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Greeks ; whence it comes that, in St. Paul's Epistles, Greek and Gentile signify the same thing.'

The Jews could not be so mixed with the Greeks without the latter, who were very curious at that time, getting some knowledge of their religion and laws, especially after the translation of the sacred Books. Their wise men and true philosophers held them in great esteem, as we may learn by what Strabo wrote about them long after. All admired the magnificence of their temple, and exact order of their ceremonies. Agrippa himself, son-in-law of Augustus, was astonished at it. But most of the Greeks at that time, I mean in the reign of the Macedonians, were not capable of relishing the customs and maxims of the Jews. They were too grave for the people whom the

atic luxury had made effeminate, and whose sole employment was in trifles." There were indeed a great number of philosophers; but most of them contented themselves with only discoursing upon virtue, and exercising themselves in disputation. All the rest of the Greeks were possessed with curiosity, and a fondness for polite literature : some applied themselves to rhetoric, others to poetry and music. Painters, sculptors, and architects, were in great repute. Others spent all their time in gymnastic exercises, to form their bodies and make

'Rom. i. 16. ii. 10, &c.

Strabo, lib. xvi.
Ut primum positis nugari Græcia bellis
Cæpit, &c.

Hor. lib. ii. epod. i. 93. “ Greece, having laid aside warfare, began to amuse herself with trifles."

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them good wrestlers. Others studied geometry, astronomy, and natural philosophy. There were every where virtuosi, connoisseurs, curious, and idle people of all sorts.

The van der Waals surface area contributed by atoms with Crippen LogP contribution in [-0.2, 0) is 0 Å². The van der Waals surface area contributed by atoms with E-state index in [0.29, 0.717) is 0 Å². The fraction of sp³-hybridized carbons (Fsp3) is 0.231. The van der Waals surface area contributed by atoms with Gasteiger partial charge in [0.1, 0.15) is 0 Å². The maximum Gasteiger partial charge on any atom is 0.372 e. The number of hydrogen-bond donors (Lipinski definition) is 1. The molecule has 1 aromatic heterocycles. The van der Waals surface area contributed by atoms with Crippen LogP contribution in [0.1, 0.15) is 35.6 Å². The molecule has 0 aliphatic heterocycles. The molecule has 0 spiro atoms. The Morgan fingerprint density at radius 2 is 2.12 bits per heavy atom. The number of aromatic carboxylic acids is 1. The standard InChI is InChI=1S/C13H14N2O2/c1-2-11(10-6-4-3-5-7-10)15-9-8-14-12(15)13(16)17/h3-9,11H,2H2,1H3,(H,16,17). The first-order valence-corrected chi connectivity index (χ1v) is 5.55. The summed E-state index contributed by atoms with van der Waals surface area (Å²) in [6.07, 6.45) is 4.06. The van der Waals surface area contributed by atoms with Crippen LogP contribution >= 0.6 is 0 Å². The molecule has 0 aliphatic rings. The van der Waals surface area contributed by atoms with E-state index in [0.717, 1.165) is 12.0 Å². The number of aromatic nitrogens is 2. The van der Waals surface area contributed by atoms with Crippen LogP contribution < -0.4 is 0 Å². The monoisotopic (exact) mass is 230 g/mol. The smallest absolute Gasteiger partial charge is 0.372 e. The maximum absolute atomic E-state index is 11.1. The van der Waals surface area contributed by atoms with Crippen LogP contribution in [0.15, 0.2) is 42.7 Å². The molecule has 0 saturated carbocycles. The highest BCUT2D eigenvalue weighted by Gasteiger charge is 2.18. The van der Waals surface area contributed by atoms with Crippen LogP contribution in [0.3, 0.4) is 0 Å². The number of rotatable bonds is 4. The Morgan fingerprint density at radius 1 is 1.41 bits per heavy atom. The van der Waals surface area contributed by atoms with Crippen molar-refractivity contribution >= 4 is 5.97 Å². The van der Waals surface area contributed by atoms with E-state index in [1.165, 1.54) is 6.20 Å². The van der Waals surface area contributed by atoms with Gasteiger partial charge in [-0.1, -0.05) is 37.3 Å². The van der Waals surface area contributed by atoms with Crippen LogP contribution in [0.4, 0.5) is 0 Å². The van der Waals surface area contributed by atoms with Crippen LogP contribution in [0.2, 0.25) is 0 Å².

The manners of the Romans were at that time much more solid.' They applied themselves to nothing but agriculture, the knowledge of the laws and war; and willingly left the glory of excelling in curious arts and sciences to the Greeks, that they might have the more time to extend their conquests, and attend the government of their subjects ; making politics, as Virgil says," their principal concern. The Jews were still a great deal more serious, as they made morality and the service of God their chief study. We have a good example of it in the book of Ecclesiasticus, written about

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· Romæ dulce diu fuit et solenne reclusá

Manè domo vigilare, clienti promere jura.
Majores audire, minori dicere, per quæ
Crescere res posset.

Hor. lib, ii. epod. i. 103. " At Rome, it was long a delightful and solemn practice to rise early in the morning, explain the laws to clients to hear lessons of instruction from the aged, and to teach the youth.” * Excudent alii spirantia mollius æra:

Tu regere imperio populos, Romane memento,
tibi erunt artes pacisque imponere morem,
Parcere subjectos, et debellare superbos.

Æneid. lib. vi. ver. 848, &c.
Let others better mould the running mass
Of metals, and inform the breathing brass-
But, Rome, 'tis thine alone with awful sway
To rule mankind, and make the world obey :-
To tame the proud, the fettered race to free,
These are imperial arts, and worthy thee. DAYD."

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the same time. Yet this was the reason that the Greeks looked upon them as an ignorant people, seeing they would learn nothing but their own law. They called them barbarians, as they did all nations that were not Greeks; and despised them more than any other strangers upon account of their religion, which to them appeared austere and absurd. They saw them refrain from debauchery, not out of frugality and policy, but a principle of conscience: this appeared to them too strict; and they were particularly offended at their sabbaths, their fasts, and distinction of meats. They accounted them enemies to all mankind. They live separate from every body else, says a Greek philosopher, having nothing common with us, neither altar, offerings, prayers, nor sacrifices. They are at a greater distance from us than the inhabitants of Susa, Bactria, and India."